There have been many versions of the Holiday Bus throughout the years. Decals and full custom vinyl wrap have replaced the custom paint jobs and bolted on decorations.
This year’s (2020) theme is “Holidays Always Keep Their Sparkle.”
Postcards been an important tool in advertising the city of Oakland for a long time. I have collected postcards of Oakland for years. I recently came across a small ad published in the Oakland Tribune reminding people that “Postcard Day” was coming up. This piqued my interest.
I tried to find the exact postcards but I didn’t have a whole lot luck, except for one or two. I have shared what I think might be them. If I get lucky and find them I will update this.
Here is what I found.
OAKLAND IN PICTURES
First off I found this about postcard advertising.
In 1905 W.J. Laymance of the Laymance Real Estate Company suggested a unique way of advertising Oakland in which every citizen, even the humblest, could take part. They could send illuminated postal cards of this city to friends in other sections of the county, and thus calling attention to the beauty and resources of Oakland.
The subjects of some of the cards were as follows: “Oakland Water Front.” “Residence District,” “Lake Merritt,” “Court House,” “Club House,” “Piedmont Springs,” “Among the Flowers, Piedmont Park,” “East from Fourteenth and Franklin Streets,” “North from San Pablo and Fourteenth Streets” ” University of California,” “Injured Football Player,” and “Greek Theater.”
There were about 20 illuminated postal cards illustrating beauties of the city. They sold the cards at the rate of two for five cents, ten for twenty-five cents. The postal cards were sold at drug and stationery stores. They hoped 10,000 people of Oakland would participate.
Oakland’s PostCard Day 1910
February 12, 1910, was designated “Oakland’s Post Card Day.”
The chamber of commerce undertook the extensive campaign of publicity. Every man and woman in Oakland and most of the children were expected to send one or more cards advertising the city.
The card was a double booster card with the decorative scheme of dark green and orange on both cards, but the views of Oakland will be different.
The first half of the double card was to be retained by the recipient. The second half was detachable and was to be sent to the Chamber of Commerce requesting a brochure.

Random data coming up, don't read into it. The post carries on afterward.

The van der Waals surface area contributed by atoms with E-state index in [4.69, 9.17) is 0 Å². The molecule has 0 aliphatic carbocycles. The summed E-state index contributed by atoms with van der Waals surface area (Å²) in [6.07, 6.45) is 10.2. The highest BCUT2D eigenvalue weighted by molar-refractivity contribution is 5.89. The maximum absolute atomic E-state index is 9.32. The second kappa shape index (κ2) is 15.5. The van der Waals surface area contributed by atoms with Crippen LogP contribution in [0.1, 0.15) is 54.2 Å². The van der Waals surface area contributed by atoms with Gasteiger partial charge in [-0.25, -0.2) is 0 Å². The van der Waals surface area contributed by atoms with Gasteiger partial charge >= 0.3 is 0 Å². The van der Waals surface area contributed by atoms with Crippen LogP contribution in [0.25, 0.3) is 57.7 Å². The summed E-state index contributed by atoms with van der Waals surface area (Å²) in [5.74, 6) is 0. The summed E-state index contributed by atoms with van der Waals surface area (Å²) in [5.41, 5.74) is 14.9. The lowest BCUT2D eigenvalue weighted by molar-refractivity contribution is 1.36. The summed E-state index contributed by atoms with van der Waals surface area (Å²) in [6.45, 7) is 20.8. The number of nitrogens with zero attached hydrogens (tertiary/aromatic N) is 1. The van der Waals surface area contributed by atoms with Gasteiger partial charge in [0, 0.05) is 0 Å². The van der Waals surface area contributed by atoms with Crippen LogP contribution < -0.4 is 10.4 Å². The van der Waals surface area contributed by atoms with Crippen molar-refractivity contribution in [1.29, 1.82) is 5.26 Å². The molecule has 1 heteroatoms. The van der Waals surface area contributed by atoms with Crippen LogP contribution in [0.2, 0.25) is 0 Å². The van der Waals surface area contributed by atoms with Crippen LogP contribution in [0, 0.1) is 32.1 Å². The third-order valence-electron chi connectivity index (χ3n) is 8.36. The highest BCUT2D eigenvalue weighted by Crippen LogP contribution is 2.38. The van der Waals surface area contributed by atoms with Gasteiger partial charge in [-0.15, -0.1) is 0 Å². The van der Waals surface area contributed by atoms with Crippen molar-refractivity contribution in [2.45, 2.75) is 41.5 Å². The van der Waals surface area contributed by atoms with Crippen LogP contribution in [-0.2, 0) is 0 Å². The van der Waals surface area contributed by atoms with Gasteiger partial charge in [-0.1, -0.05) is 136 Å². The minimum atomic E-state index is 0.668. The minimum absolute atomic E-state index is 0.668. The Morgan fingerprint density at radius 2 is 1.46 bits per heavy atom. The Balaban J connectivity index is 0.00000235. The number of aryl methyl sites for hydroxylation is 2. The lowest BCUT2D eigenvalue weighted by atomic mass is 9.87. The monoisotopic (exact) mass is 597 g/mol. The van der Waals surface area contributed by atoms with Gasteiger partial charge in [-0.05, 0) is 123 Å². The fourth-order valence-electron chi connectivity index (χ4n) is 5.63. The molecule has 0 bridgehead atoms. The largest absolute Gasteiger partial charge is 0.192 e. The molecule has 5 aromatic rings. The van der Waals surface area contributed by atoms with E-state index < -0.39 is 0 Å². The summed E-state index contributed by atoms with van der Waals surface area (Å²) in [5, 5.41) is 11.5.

Picturesque residences on the shore of Lake Merritt, seen through the overhanging branches of beautiful old oak, the orange in the glowing sunset was a striking contrast to the deep green of the tree.
Postcard Day 1912
Views of Oakland and other cities to be furnished by Southern Pacific.
Postcard Day 1913
Southern Pacific plans to help advertise Oakland with postcards to be mailed by the citizens of Oakland.
There have been many discussions and articles about the name “Uptown” for an area in downtown Oakland. Most people hate it, except for the new people who just moved here, who call it “hip” or “trendy” (this is just my opinion I did not conduct a poll).
Most recently on one of the Facebook groups, I belong to. Just about everybody who commented hates the use of word uptown. Only two people actually read my comment about the history of the name. One still didn’t buy my explanation, and the other thanked me.
No as a native oaklander we have never used the word uptown it was always downtown”
Gentrification definitely gentrification”
We went Downtown
Growing up in Oakland, we always went downtown and never uptown because we went home.
It still is downtown to us and will always be! I will not argue that!
People are assuming the name “Uptown” comes from newcomers or “gentrifiers” that are taking over the area.
I know I questioned it, thinking they (the developers) were trying to make it sound like New York.
“The use of “Uptown” to refer to what is really part of downtown Oakland is relatively new and followed the city’s massive gentrification project to renovate the Fox Theater and build 10,000 new units of housing around Grand Avenue and Telegraph in the early 2000s.”
A couple of years ago, I decided to research the name a little more. I was reading an old report from the redevelopment agency from the 1980s and I saw a reference to the “Uptown District”. That got me to thinking and the rest is history.
A bit of history follows.
During the first fifty years of Oakland, the primary business activity centered around 9th and Broadway. The first map of Oakland, drawn in 1853, marked 14th street as the northern boundary of the city.
Businesses initially were built near the waterfront at 1st and Broadway. As transportation improved and the population increased, buildings moved further up Broadway.
A prominent sign of upward commercial advance was the completion of the First National Bank in 1908 at Broadway and San Pablo, along with the Cathedral Building and City Hall.